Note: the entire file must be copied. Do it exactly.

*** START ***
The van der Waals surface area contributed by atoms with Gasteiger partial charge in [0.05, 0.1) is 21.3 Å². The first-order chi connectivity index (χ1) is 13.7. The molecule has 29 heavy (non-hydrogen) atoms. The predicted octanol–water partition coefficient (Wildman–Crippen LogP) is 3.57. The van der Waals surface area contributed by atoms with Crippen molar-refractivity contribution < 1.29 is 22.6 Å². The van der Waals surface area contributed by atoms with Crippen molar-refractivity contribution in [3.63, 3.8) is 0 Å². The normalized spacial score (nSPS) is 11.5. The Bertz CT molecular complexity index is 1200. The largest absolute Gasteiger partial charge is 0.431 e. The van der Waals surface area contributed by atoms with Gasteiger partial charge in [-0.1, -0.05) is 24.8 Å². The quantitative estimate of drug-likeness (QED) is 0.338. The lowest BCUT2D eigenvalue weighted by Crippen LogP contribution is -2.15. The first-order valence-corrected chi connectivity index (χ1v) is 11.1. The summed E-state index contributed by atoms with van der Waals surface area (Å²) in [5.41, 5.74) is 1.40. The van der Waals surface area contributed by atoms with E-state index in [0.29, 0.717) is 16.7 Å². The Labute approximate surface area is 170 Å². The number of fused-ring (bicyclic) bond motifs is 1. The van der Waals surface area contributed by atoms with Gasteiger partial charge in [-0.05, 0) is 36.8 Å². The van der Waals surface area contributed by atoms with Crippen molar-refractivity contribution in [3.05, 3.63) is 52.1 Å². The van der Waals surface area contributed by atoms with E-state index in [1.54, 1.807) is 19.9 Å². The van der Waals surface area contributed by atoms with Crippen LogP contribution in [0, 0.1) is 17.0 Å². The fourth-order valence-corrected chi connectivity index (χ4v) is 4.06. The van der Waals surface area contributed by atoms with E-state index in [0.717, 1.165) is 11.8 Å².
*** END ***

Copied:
The van der Waals surface area contributed by atoms with Gasteiger partial charge in [0.05, 0.1) is 21.3 Å². The first-order chi connectivity index (χ1) is 13.7. The molecule has 29 heavy (non-hydrogen) atoms. The predicted octanol–water partition coefficient (Wildman–Crippen LogP) is 3.57. The van der Waals surface area contributed by atoms with Crippen molar-refractivity contribution < 1.29 is 22.6 Å². The van der Waals surface area contributed by atoms with Crippen molar-refractivity contribution in [3.63, 3.8) is 0 Å². The normalized spacial score (nSPS) is 11.5. The Bertz CT molecular complexity index is 1200. The largest absolute Gasteiger partial charge is 0.431 e. The van der Waals surface area contributed by atoms with Gasteiger partial charge in [-0.1, -0.05) is 24.8 Å². The quantitative estimate of drug-likeness (QED) is 0.338. The lowest BCUT2D eigenvalue weighted by Crippen LogP contribution is -2.15. The first-order valence-corrected chi connectivity index (χ1v) is 11.1. The summed E-state index contributed by atoms with van der Waals surface area (Å²) in [5.41, 5.74) is 1.40. The van der Waals surface area contributed by atoms with E-state index in [0.29, 0.717) is 16.7 Å². The Labute approximate surface area is 170 Å². The number of fused-ring (bicyclic) bond motifs is 1. The van der Waals surface area contributed by atoms with Gasteiger partial charge in [-0.05, 0) is 36.8 Å². The van der Waals surface area contributed by atoms with Crippen molar-refractivity contribution in [3.05, 3.63) is 52.1 Å². The van der Waals surface area contributed by atoms with E-state index in [1.54, 1.807) is 19.9 Å². The van der Waals surface area contributed by atoms with Crippen LogP contribution in [0, 0.1) is 17.0 Å². The fourth-order valence-corrected chi connectivity index (χ4v) is 4.06. The van der Waals surface area contributed by atoms with E-state index in [0.717, 1.165) is 11.8 Å².